Warship Wednesday Nov. 2: From Jutland to Boston and everywhere in between
Here at LSOZI, we are going to take off every Wednesday for a look at the old steam/diesel navies of the 1859-1946 time period and will profile a different ship each week. These ships have a life, a tale all of their own, which sometimes takes them to the strangest places. – Christopher Eger
Warship Wednesday Nov. 2: From Jutland to Boston and everywhere in between
Here we see the Calliope or Cambrian-class light cruiser HMS Constance (76) as she appeared in August 1920 sailing into Boston harbor as captured by the legendary Boston Herald photographer Leslie Jones. Note her then-distinctive tripod mast and clock.
Ordered under the 1913 Naval Programme, the 28 ships of the C-class of light cruisers were to be the backbone scouting ship of the Royal Navy. The first of HMs cruisers to be fitted with geared turbines, underwater torpedo tubes to reduce topside weight and a mixed armament of 6- and 4-inch guns, they could make 28.5-knots and cross the Atlantic or sail to the Suez on one bunker of coal while giving a good account of themselves against anything smaller than their own 4,950-ton weight.
Class leader Caroline was laid down on 28 January 1914 at Cammell Laird and Company, Birkenhead and quickly followed by her sisters.
The hero of our tale, HMS Constance, was the sixth such vessel in the RN to carry that name, going back to a 22-gun ship of the line captured from Napoleon in 1797 off Egypt and most recently carried by the Comus-class third-rate cruiser of the 1880s which was the first of Her Majesty’s ships to carry torpedo carriages that used compressed air to launch the torpedoes.
The new cruiser HMS Constance, the most powerful ship to carry that name, was laid down five months into the Great War on 25 January 1915 at Cammell Laird. Rushed to completion, she was commissioned just a year later, Capt. Cyril Samuel Townsend in command.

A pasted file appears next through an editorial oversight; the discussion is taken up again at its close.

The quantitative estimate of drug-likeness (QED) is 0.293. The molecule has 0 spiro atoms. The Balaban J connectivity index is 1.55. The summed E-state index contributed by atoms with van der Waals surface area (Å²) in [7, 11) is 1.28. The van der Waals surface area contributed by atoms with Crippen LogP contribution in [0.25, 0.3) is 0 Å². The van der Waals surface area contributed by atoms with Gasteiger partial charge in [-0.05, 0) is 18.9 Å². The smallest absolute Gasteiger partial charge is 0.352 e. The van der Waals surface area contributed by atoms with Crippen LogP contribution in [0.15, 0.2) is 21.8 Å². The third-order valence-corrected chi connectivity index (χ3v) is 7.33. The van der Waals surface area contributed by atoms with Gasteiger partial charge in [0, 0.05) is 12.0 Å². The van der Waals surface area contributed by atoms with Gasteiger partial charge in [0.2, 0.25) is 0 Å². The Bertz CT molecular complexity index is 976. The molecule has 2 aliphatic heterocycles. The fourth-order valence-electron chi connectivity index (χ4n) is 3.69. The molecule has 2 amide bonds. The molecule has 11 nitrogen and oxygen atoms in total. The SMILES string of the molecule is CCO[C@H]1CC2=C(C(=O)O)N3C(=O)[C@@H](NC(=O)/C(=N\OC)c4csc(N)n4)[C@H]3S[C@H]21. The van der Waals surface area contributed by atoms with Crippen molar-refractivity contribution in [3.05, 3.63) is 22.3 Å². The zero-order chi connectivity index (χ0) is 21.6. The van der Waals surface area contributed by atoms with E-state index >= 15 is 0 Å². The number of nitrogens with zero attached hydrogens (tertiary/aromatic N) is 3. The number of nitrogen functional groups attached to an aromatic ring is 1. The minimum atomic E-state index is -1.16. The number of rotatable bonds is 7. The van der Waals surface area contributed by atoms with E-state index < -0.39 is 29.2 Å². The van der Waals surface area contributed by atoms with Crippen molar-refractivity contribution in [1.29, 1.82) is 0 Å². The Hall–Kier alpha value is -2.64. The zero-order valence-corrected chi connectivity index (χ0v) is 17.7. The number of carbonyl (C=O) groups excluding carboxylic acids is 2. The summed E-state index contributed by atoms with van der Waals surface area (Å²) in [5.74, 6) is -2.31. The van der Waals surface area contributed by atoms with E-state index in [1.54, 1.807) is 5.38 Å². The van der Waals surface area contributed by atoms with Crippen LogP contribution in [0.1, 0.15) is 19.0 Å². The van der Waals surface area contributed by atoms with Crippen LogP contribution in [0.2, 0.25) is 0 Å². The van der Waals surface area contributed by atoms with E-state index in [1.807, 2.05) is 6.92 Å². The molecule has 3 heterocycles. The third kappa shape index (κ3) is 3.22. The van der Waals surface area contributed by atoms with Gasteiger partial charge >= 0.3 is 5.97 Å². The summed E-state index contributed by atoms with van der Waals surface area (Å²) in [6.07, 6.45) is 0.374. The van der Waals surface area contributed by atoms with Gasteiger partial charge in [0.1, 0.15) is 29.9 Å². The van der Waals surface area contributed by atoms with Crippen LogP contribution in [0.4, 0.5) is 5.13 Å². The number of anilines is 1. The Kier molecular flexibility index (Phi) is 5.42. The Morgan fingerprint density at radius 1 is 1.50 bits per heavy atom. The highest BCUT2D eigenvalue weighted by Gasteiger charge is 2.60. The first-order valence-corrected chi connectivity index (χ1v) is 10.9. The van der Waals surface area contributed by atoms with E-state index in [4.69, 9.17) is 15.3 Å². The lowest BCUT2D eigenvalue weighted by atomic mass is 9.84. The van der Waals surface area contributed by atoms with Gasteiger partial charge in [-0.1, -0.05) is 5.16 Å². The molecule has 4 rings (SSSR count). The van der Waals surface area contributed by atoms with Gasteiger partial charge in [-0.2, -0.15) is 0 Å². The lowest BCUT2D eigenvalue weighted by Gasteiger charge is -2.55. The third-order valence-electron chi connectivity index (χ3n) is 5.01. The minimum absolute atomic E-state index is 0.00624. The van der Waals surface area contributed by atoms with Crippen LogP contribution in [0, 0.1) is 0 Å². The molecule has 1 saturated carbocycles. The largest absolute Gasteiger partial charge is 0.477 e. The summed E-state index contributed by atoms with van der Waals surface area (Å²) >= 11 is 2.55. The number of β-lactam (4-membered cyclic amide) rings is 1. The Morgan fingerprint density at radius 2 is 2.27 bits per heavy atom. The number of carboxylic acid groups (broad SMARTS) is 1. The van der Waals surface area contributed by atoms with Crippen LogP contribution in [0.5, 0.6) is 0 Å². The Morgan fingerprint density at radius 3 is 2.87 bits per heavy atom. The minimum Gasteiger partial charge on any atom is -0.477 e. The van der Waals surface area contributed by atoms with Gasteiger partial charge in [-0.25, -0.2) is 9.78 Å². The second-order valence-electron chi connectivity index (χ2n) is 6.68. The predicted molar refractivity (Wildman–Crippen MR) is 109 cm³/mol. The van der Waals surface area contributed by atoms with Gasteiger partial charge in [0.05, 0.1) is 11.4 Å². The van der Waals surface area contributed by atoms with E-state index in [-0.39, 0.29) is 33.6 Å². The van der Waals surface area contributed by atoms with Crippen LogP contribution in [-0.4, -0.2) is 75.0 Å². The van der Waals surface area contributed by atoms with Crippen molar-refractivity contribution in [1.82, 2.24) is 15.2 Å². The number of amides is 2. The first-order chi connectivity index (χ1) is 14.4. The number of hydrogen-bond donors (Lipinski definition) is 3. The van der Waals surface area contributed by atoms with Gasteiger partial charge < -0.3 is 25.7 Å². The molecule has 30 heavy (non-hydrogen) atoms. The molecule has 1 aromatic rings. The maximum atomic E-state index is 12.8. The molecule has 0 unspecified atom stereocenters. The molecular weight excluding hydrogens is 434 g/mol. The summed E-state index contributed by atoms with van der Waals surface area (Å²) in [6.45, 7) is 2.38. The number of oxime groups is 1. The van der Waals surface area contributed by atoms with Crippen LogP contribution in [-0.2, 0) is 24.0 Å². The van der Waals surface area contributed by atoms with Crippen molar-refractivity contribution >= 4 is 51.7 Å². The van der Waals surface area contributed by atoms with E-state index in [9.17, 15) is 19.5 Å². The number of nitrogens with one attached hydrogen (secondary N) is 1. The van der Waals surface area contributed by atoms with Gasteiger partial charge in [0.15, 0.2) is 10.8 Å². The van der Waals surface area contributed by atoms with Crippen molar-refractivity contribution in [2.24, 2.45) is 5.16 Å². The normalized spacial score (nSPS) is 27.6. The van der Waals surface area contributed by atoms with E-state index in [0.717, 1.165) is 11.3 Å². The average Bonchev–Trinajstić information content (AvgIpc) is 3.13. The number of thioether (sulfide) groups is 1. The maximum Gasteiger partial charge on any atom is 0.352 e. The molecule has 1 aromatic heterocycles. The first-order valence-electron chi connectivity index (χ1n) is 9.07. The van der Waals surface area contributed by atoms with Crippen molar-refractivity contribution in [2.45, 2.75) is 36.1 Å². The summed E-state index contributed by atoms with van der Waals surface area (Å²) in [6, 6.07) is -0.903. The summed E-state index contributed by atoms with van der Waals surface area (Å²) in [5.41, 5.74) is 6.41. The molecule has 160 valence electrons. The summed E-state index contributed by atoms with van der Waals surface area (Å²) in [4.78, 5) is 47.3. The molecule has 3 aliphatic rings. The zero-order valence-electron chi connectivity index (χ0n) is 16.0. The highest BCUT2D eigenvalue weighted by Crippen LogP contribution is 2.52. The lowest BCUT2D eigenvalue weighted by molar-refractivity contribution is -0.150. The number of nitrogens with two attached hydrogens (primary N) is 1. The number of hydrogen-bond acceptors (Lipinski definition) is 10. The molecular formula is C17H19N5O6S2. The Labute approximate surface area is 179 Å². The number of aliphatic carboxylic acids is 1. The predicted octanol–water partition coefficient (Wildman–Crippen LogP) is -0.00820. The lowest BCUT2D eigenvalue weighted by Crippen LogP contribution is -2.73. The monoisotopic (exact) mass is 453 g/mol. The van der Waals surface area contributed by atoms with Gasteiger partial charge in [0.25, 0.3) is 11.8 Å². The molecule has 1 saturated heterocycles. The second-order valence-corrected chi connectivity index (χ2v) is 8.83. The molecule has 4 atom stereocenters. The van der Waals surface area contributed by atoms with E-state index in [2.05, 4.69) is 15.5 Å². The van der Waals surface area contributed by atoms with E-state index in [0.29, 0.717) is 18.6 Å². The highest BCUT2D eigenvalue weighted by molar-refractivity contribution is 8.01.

Just barely off her shakedown cruise, she joined three of her sisters in the Grand Fleet just in time for the big one.
Two heavy cruiser squadrons led the battle fleet during the great naval clash at Jutland: Rear-Admiral Arbuthnot’s 1st Cruiser Squadron (HMS Defense, Warrior, Duke of Edinburgh and Black Prince) and Rear-Admiral Heath’s 2nd Cruiser Squadron (HMS Minotaur, Cochrane, Shannon and Hampshire). And leading these squadrons was Cdre Charles Edward Le Mesurier’s 4th Light Cruiser Squadron (HMS Calliope, Constance, Comus, Royalist and Caroline).
During the battle, the 4th LCS screened HMS King George V, observed Queen Mary and Invincible blow up back to back, engaged the German battle cruiser and destroyer divisions, and fought into the night. For her actions, Constance was mentioned in dispatches and given the battle honor JUTLAND.
Constance finished the war in relative inaction, the Germans rarely taking to sea again, though she did witness the surrender of the High Seas Fleet at Scapa Flow. In May 1918, she was fitted with a new enclosed fire control director that required her pole mast to be replaced with a tripod mast for greater rigidity– a modification that for a time set her apart from the rest of her class.
In March 1919, she was assigned to the 8th Light Cruiser Squadron and dispatched to the North America and West Indies Station, arriving at Bermuda 22 March, carrying the flag of Vice Admiral Morgan Swinger.